- This blog post was written by Sam Shelley -
1) The Importance of Relationships
Camp would not have been the same without the relationships I built — whether it was with my campers or with my peers. From the good times to the bad, the relationships I made at camp got me through the 99-degree weather, 11-hour shifts. When looking at the rest of my life, I have tried to appreciate the relationships outside of those I have experienced at summer camp. To my people at home and at UNC, I hope you know how much I value our friendships.
I have always been tremendously impatient, and it was not until I began working at camp that I even started to work on what is perhaps my biggest weakness. I primarily worked with first graders, and there was nothing that I could do or say to make them move faster. I eventually realized that taking two extra minutes to make it to the pool would not kill me, but attempting to get them to move faster would. Remember, being patient will get you so much further with any person than being impatient ever will.
3) Teams v. Working Groups
My camp team in 2016 was my most successful team because I learned the difference between a team and a working group. In a team, everyone places a bigger emphasis on the team's successes as a whole than on individuals. It is hard to work with others to achieve a specific goal when everyone has his/her interests in mind, but by working as a team, anything is possible.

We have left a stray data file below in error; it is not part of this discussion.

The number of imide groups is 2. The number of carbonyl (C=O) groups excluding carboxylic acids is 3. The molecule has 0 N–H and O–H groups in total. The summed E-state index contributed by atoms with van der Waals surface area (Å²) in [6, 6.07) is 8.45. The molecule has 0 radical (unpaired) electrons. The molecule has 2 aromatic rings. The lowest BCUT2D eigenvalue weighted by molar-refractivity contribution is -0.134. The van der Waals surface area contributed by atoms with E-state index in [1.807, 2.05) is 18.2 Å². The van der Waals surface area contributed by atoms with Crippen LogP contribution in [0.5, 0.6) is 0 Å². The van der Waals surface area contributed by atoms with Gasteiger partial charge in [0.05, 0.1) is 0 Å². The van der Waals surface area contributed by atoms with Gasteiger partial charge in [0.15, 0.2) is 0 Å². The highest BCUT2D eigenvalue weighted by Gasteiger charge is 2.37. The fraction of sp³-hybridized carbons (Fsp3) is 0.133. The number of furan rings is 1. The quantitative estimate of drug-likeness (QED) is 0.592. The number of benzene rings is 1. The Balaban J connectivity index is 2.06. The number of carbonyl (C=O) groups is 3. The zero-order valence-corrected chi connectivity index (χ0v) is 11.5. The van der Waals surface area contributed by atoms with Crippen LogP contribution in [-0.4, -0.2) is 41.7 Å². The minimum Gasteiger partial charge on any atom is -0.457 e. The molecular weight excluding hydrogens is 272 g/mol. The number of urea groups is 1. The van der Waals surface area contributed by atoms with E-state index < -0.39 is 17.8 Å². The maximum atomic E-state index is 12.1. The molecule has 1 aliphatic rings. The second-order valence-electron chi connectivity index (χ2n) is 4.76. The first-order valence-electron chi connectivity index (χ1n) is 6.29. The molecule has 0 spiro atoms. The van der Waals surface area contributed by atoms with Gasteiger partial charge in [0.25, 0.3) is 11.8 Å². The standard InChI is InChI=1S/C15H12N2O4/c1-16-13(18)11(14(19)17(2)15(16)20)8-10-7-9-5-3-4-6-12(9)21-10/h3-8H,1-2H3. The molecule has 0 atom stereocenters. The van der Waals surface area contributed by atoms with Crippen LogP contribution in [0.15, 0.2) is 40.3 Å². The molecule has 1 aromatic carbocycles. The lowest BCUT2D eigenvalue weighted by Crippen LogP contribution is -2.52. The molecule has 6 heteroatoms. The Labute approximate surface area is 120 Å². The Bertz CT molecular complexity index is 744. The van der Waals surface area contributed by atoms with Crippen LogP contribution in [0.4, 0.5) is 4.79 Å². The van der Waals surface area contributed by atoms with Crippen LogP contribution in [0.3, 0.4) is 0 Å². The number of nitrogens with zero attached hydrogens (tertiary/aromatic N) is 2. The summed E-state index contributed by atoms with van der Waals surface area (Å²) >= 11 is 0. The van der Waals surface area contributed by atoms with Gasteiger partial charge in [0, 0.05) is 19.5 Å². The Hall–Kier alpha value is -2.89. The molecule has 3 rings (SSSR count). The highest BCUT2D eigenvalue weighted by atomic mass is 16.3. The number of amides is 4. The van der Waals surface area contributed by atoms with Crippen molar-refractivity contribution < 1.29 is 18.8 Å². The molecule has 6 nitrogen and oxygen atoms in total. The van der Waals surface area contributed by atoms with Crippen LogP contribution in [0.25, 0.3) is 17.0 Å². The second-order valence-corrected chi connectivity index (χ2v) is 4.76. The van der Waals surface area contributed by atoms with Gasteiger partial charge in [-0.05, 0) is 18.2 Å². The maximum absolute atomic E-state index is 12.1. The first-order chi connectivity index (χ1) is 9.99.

4) Communication is everything
For anyone who has worked at a camp, or with kids in any regard, you know that communication is everything. To prevent bathroom accidents, dehydration, injuries, over-exhaustion and the 1000 other things that come with camp, I learned that communication is the key to success. It allows you to connect with other people and build trust. When working with friends, family or anyone you encounter, effectively communicating is the best way to being successful.
5) Valuing others
When working with kids, you may understand the importance of assessing children's opinions and feelings. It’s obvious that no adult wants their opinion or feelings to go invalidated, but it’s quickly forgotten that a child shouldn’t have to experience this invalidation either. When a friend confides in you, go out of your way to make sure that (s)he is more than just heard, but understood.
Supported by a Robert E. Bryan Fellowship from the APPLES Service-Learning Program, an offering of the Carolina Center for Public Service at the University of North Carolina at Chapel Hill.